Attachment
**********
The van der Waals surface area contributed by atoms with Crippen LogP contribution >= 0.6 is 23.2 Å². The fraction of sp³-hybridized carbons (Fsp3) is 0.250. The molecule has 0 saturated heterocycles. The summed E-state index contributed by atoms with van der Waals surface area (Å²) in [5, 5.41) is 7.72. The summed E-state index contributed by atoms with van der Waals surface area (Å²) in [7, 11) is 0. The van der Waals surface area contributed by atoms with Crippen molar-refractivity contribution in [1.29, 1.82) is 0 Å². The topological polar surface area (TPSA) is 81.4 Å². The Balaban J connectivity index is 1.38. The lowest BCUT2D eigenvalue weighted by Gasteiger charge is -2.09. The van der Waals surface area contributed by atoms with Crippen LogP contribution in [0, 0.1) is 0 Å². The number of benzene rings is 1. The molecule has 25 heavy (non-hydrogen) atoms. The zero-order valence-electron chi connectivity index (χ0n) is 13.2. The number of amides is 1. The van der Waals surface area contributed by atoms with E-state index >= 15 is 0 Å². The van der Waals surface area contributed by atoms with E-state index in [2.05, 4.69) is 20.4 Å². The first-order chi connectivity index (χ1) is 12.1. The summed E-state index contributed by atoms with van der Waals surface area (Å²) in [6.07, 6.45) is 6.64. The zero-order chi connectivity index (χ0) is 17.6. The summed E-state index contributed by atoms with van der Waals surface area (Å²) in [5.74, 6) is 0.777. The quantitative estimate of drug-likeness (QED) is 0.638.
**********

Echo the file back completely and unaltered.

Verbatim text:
The van der Waals surface area contributed by atoms with Crippen LogP contribution >= 0.6 is 23.2 Å². The fraction of sp³-hybridized carbons (Fsp3) is 0.250. The molecule has 0 saturated heterocycles. The summed E-state index contributed by atoms with van der Waals surface area (Å²) in [5, 5.41) is 7.72. The summed E-state index contributed by atoms with van der Waals surface area (Å²) in [7, 11) is 0. The van der Waals surface area contributed by atoms with Crippen molar-refractivity contribution in [1.29, 1.82) is 0 Å². The topological polar surface area (TPSA) is 81.4 Å². The Balaban J connectivity index is 1.38. The lowest BCUT2D eigenvalue weighted by Gasteiger charge is -2.09. The van der Waals surface area contributed by atoms with Crippen LogP contribution in [0, 0.1) is 0 Å². The number of benzene rings is 1. The molecule has 25 heavy (non-hydrogen) atoms. The zero-order valence-electron chi connectivity index (χ0n) is 13.2. The number of amides is 1. The van der Waals surface area contributed by atoms with E-state index >= 15 is 0 Å². The van der Waals surface area contributed by atoms with E-state index in [2.05, 4.69) is 20.4 Å². The first-order chi connectivity index (χ1) is 12.1. The summed E-state index contributed by atoms with van der Waals surface area (Å²) in [6.07, 6.45) is 6.64. The zero-order chi connectivity index (χ0) is 17.6. The summed E-state index contributed by atoms with van der Waals surface area (Å²) in [5.74, 6) is 0.777. The quantitative estimate of drug-likeness (QED) is 0.638.